Stacy EdwardsNOAH’s Board Chair Edna McClendon often talks about getting the right people on the bus to get the organization moving in the right direction, and Stacy Edwards has strapped herself in a prominent seat ready for a long, vigorous and fulfilling ride.

Edwards joined the staff about six months ago, after waiting at the NOAH bus stop for more than a year -- that’s about how long she had been persistently applying to join the organization. She was a bank teller who wanted to do more and be a part of an organization that was serving the community.

“I was looking for a corporation or an organization where I could exhaust all of the areas I’m competent in,” she said, speaking particularly of her management skills and resourcefulness in helping others.

NOAH hired her as a Safety Net Coordinator, and she served as an advocate for NOAH residents in that role. If someone had a problem meeting rent or paying a utility bill, she would seek out agencies to help them. Read more »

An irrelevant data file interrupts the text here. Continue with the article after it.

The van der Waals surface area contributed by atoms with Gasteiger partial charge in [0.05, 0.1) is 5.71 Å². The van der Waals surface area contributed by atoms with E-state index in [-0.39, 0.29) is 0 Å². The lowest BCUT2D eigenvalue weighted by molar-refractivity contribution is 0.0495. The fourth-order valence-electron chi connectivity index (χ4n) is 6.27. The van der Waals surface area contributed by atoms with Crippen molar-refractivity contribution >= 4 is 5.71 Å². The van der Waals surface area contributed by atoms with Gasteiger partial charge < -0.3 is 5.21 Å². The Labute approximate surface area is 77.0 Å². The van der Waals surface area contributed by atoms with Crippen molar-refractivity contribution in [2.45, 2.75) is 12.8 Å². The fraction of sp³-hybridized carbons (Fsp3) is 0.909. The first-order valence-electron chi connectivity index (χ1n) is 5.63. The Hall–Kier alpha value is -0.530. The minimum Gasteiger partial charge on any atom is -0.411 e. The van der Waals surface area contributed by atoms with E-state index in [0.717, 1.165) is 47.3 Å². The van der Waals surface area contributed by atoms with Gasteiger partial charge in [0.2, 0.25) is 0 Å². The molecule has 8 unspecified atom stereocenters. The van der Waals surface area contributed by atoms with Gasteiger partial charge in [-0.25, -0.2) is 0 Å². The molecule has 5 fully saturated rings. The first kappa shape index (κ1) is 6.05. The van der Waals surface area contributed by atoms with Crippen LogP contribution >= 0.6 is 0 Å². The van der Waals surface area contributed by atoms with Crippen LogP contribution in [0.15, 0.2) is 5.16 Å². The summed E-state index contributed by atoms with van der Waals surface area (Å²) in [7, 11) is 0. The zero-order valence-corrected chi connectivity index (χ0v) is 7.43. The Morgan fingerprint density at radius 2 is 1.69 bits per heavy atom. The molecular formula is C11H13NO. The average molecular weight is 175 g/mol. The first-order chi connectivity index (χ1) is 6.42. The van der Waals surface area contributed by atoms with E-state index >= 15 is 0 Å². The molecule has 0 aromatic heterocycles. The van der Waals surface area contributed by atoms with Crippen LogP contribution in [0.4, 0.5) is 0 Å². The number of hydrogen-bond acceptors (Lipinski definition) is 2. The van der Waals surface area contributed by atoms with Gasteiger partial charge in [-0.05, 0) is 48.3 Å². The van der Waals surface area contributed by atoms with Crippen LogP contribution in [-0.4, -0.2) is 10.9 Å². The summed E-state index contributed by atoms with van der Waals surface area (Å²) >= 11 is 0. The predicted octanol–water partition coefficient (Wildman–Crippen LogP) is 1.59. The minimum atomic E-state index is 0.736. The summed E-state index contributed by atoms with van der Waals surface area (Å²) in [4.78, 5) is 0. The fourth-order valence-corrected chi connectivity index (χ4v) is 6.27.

Jeanette Keaton-Plair, who in the past supervised NOAH’s mentor program, was hired March 9 as NOAH Development Inc.’s Housing Manager for Covenant Villas, the 144-unit complex in Belle Glade.

She went through training for Certified Housing Manager and was notified in June that she passed the course and was waiting for her certificate to arrive in the mail. But it’s not like she waited for the certificate to get to work.

With the assistance of Diana Anderson, she has worked very hard to get the complex occupied at full capacity. They've already had two residents meetings and completed inspections of 90 percent of the units by mid-June.

“We are presently moving forward with renovations and much needed repairs,” she said. Covenant Villas is NOAH’s largest housing complex and managing it is no small task. Keaton-Plair is one of the new managers NOAH turned to in its push for new leadership that would bring an infectious enthusiasm to the organization’s core values.